Why do Chinese people still work extra hard?

By Lilly Wang Source:Global Times Published: 2018/9/3 19:23:40

Recent statistics show that Chinese work an average of 46 hours per week. It is longer by 10 hours than the US, 9 hours than UK and 11 hours than Australia. The working rule of "996," which requires people to work from 9am to 9pm for six days a week, is accepted in many major companies.

The working hours in the construction industry, resident services, repairs and other services range from 49 hours to 51.4 hours.

Even if the Chinese economy has taken a great leap over the last 10 years, it does not make Chinese people work less.

What drives the Chinese to work so hard? It is not only the pursuit of better pay, domestic economy but also their mentality and the workplace culture.

Feeling insecure: working hard for the sake of it

The overall quality of life in China has improved. Metropolitan cities like Shanghai and Beijing offer live concerts, glamorous nightlife, art scenes and affordable overseas trips.

It is not enough for the Chinese to sit back and enjoy life. The country is still under pressure as a large population shares limited resources. Competition is a major threat. As the Chinese get richer, the fear of losing what they have rises. Working hard would help get rid of the feeling of insecurity and may temporarily address fears of an uncertain future.

If you take a close look at Chinese people's life, you would understand why they could never take a break.

The sense of insecurity and awareness of the competition has been instilled in their mind since they were young. Chinese often advice not letting your kids lose the competition from the starting line. Therefore, they send kids to various classes after school to develop new skills, or so-called new "hobby."

Recently, one Chinese parent complained on social media about spending half his year's salary to pay for his kid's extra classes during the summer holiday. How could Chinese kids not feel pressured to study?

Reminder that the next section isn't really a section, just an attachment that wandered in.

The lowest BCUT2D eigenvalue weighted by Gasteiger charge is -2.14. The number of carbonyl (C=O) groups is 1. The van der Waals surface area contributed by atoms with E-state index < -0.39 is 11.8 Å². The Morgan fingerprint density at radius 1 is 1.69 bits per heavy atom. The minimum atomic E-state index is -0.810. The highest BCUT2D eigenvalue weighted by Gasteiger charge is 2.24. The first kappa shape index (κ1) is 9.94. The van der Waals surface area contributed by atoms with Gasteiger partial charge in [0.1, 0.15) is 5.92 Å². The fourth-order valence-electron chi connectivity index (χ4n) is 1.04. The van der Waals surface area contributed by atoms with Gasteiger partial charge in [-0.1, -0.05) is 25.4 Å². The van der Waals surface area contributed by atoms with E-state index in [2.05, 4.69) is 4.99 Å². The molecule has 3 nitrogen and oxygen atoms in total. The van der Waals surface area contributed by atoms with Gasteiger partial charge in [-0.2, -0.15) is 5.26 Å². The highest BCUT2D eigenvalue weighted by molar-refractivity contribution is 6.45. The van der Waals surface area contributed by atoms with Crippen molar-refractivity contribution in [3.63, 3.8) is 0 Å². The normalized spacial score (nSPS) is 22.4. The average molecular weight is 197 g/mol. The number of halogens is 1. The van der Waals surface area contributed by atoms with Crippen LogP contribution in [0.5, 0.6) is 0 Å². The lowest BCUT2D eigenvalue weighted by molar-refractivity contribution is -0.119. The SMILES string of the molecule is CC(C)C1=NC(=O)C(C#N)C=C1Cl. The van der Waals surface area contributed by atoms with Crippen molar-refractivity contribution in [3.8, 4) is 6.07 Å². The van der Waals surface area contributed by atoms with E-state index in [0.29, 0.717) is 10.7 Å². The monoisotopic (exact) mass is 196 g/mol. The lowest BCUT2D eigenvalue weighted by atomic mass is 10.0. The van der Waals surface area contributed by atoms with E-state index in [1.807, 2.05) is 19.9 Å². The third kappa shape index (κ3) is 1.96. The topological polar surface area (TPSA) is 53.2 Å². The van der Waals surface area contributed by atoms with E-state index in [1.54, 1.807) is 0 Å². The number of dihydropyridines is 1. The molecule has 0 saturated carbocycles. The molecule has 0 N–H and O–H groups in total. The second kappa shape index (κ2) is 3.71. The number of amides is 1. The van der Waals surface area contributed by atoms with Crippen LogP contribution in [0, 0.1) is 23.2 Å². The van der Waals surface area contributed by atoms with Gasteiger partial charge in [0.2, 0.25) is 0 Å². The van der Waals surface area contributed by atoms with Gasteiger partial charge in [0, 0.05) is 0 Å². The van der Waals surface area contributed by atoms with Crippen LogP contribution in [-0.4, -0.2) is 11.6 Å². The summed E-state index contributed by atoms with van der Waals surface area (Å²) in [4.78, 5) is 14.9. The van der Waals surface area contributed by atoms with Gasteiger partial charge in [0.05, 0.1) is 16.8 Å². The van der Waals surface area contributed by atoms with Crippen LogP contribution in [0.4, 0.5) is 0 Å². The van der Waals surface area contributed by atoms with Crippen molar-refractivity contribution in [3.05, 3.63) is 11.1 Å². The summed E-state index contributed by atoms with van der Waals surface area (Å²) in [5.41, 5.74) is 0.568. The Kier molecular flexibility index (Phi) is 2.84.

It is sad that Chinese kids cannot have fun even during holidays. Every day, they would be reminded by parents that someone else is working harder in the class.

Before they finish university, they start job-hunting because they cannot let their parents down, since parents pay for kids' education in China.

Many Chinese believe being successful means you would have finished your degree, got a good job, bought a house and got married before reaching the age of 30. It is a long list to accomplish within a short period of time. No wonder why Chinese have to work hard to achieve that goal. Once they have children, they would like their children to do the same.

Traditional Confucian values and Chinese corporate culture

Confucianism is still relevant. Even in Asia, Chinese are regarded more hardworking than people of other countries. Former Singaporean prime minister Lee Kuan Yew has compared two Asian giants - China and India - and attributed Chinese success to Confucian culture that advocates enduring hardships and individual sacrifice for the benefit of family.

Chinese people believe that "the Heavens reward diligent people" and "the result is everything." Many famous Chinese tales such as the one about Mr. Fool moving two big mountains extols the virtue of hard work with strong determination. Laziness is regarded a crime. It is said recreation will make you less determined. It is almost like a religion that has deeply impacted Chinese in China and overseas.

Holding on to this idea, most Chinese would rather show their boss that they work for longer hours than showing they work smart or efficiently.

As a Chinese friend of mine often says, no one wants to be the first person to leave office before the manager even if one has finished work. It is a matter of maintaining the image of a "good worker." Most Chinese staff stay in office for longer hours probably also because they spend too much time on social media or online shopping on Taobao or JD.com before they get work done.

Surely, we should celebrate the benefits of working hard. However, the unhealthy culture of "working overtime" and "enduring hardship" does not necessarily lead to sustainable success, especially in the long term. After all, we are human beings, not machines. Encouraging diversity in the workplace and redefining "success" with happiness might lead to more creativity and better work-life balance.

The author is a Beijing-based journalist. She lived in Sydney from 2014 to 2016. opinion@globaltimes.com.cn



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